Flashback: Remember that Super El Niño Talk?

Today, NOAA dropped the likelihood of an El Niño episode to 58% (see here). This percentage has continued to fall since the spring, when it was suggested that an El Niño episode was 80% likely. In fact, according to some forecasters in the spring, a Super El Niño was likely to occur. When I wrote this article back in March, I wanted to recognize the potential for some type of El Niño event. However, I wanted to stress one thing...a super El Niño was very unlikely to occur. The biggest reason? The phase of the Pacific Decadal Oscillation. Below shows what the Pacific Ocean sea surface temperature anomaly should look like during each phase: warm/positive phase on the left and cool/negative phase on the right:

In the warm/positive phase, you can clearly see the warmer than normal water from the Gulf of Alaska, down the West Coast of the US, and in the Central Pacific Ocean. In the cool/negative phase, those anomalies are in different locations, with a predominantly “cool” Pacific basin.

Where are we now? Here are two versions of the current sea surface temperature anomalies:

Daily SST Anomaly

You can see that we are currently experiencing PDO-positive (+PDO) conditions. Despite the fact that we started a long term (20-30 year period) -PDO about 9 year ago, we have briefly detoured to a +PDO since January. For those who prefer numbers to maps, here is a chart that shows the PDO phase based on the PDO index since 2005:

Pacific Decadal Oscillation

The numbers clearly show the trend since 2005 (far more negative values than positive), and clearly show the short detour we are currently experiencing. Brief detours from the mean PDO phase have occurred in the past and will occur in the future. You can see that when we track the PDO phase back to 1900:

PDO monthly values

The red spikes show the PDO in its warm/positive phase, while the blue spikes show the PDO in its cold/negative phase. For instance, we observed +PDO through the 1920s, 30s, and early 40s, before switching to -PDO in the mid-1940s. We then observed -PDO from roughly the mid-1940s until the late 70s (1977-78 considered The Great Climatic Shift). +PDO existed from late 1970s until about 2005, when it shifted wholeheartedly to -PDO. So despite us having observed +PDO since January, we can expect to revert back to -PDO in the near future. Based on the MEI since 1950, you can see the various El Niño and La Niña episodes that have occurred (red spikes El Niño, blue spikes La Niña):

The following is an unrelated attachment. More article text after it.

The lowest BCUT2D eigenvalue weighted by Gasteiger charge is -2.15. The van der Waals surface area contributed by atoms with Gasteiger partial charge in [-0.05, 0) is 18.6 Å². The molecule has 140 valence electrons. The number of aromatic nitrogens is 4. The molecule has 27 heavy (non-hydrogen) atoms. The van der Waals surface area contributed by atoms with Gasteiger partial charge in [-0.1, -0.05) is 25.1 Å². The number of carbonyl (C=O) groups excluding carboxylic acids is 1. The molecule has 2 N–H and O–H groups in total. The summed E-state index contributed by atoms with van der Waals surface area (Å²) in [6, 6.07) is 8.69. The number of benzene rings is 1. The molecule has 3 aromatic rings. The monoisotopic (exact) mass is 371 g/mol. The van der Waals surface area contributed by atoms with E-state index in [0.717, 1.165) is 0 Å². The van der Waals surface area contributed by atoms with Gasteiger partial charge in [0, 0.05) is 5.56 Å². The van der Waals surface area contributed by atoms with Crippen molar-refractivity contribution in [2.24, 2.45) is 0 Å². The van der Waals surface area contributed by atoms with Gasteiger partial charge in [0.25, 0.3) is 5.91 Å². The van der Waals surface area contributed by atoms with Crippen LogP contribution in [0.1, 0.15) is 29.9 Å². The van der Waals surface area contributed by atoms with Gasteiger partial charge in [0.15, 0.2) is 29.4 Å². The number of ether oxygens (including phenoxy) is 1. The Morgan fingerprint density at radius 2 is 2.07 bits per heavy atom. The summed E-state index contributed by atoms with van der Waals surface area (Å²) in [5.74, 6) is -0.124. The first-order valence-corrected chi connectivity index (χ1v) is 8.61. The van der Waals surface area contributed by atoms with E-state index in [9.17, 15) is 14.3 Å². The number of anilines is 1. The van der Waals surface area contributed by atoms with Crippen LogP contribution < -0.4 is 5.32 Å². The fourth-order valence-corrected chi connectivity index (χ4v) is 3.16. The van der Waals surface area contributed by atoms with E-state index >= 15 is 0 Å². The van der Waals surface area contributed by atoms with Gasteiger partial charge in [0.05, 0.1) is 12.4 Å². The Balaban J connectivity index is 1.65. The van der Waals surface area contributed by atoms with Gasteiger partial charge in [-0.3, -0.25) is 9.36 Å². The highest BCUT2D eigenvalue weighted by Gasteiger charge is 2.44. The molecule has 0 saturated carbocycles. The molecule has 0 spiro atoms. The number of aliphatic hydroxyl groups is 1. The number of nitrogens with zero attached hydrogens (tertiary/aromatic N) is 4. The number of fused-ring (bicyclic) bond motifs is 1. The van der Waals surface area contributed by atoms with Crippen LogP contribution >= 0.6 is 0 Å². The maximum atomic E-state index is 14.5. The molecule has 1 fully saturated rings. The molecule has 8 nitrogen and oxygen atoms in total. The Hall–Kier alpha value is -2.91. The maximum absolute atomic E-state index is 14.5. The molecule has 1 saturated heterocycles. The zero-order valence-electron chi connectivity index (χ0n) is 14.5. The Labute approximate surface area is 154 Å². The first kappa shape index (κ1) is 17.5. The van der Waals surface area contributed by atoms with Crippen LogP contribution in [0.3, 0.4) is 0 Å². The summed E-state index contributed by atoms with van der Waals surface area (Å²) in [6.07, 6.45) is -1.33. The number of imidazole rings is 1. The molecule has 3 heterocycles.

Multivariate ENSO Index

A simple observation tells us that from 1950-1975 there were more, and stronger, La Niña episodes than El Niño episodes. From the late 1970s through 2005, there were more, and stronger, El Niño episodes than La Niña episodes. One of the biggest reasons I suggested earlier this year that a Super El Niño was unlikely, is due to the fact that strong El Niño episodes (such as those that occurred in 1982-83 and 1997) are extremely rare and not observed in this data set when the PDO was cool/negative. That being said, history shows that when the PDO briefly deviates from the long term phase, various El Niño or La Niña episodes can occur. That is also the reason I suggest that as long as this “deviation” is occurring, a weak to moderate El Niño episode is likely. Simply understanding PDO and ENSO history can help one deduce this and make a reasonably accurate forecast. It can also prevent you from bringing up the term Super El Niño when making said forecast. When I sat in on NOAA’s Winter Forecast conference call last month, I brought up this very point to them. I was told “I am not going to debate that with you here.”

I won’t always be right, and I certainly don’t pretend to be the smartest guy in the room when it comes to understanding or analyzing the PDO, however, I do have a solid grasp of it and its history. History is an amazing teacher and forecasting tool and one that gets ignored way too often. I simply think that if history would have been used as a forecast tool, the term Super El Niño wouldn’t have been uttered during the spring.

The puzzling thing about NOAA’s lowering of the Niño likelihood today, is that we are likely in a weak El Niño right now. Now I know “technically Niño conditions have to persist for 3 months” before classification can occur. However, three glaringly obvious signals...1) The MEI that I showed above suggests that we are in weak El Niño territory. 2) Sea surface temperatures in the Niño regions have been rising in the last month and look like this:

SST Anomalies

Three out of the four Niño regions have warmed up nicely in the last month and are currently meeting weak El Niño classification. 3) The Southern Oscillation Index (SOI) has been dropping like a rock and has been for a while, which allows an El Niño episode to develop and strengthen:

Today’s SOI is cratering again with a -27.2 contributing strongly to the monthly and 3 month mean. So while we won’t see a strong El Niño and possibly not even a moderate event, current conditions suggest we are already in a weak El Niño, and various model projections suggest we will stay there a while.

Based on history, I would expect the weak El Niño event to subside as we head into the summer, and I would also expect us to revert back to -PDO conditions in the second half of 2015 or early 2016. This will likely pave the way for a rather significant La Niña event sometime in 2016, but that is way down the road. A road, however, which I am always looking into...

Brian Bledsoe

Brian Bledsoe is Weather5280’s climate and long-range forecast specialist. Brian is chief meteorologist at KKTV in Colorado Springs. Follow him on Twitter @BrianBledsoe

Colorado Springs, CO
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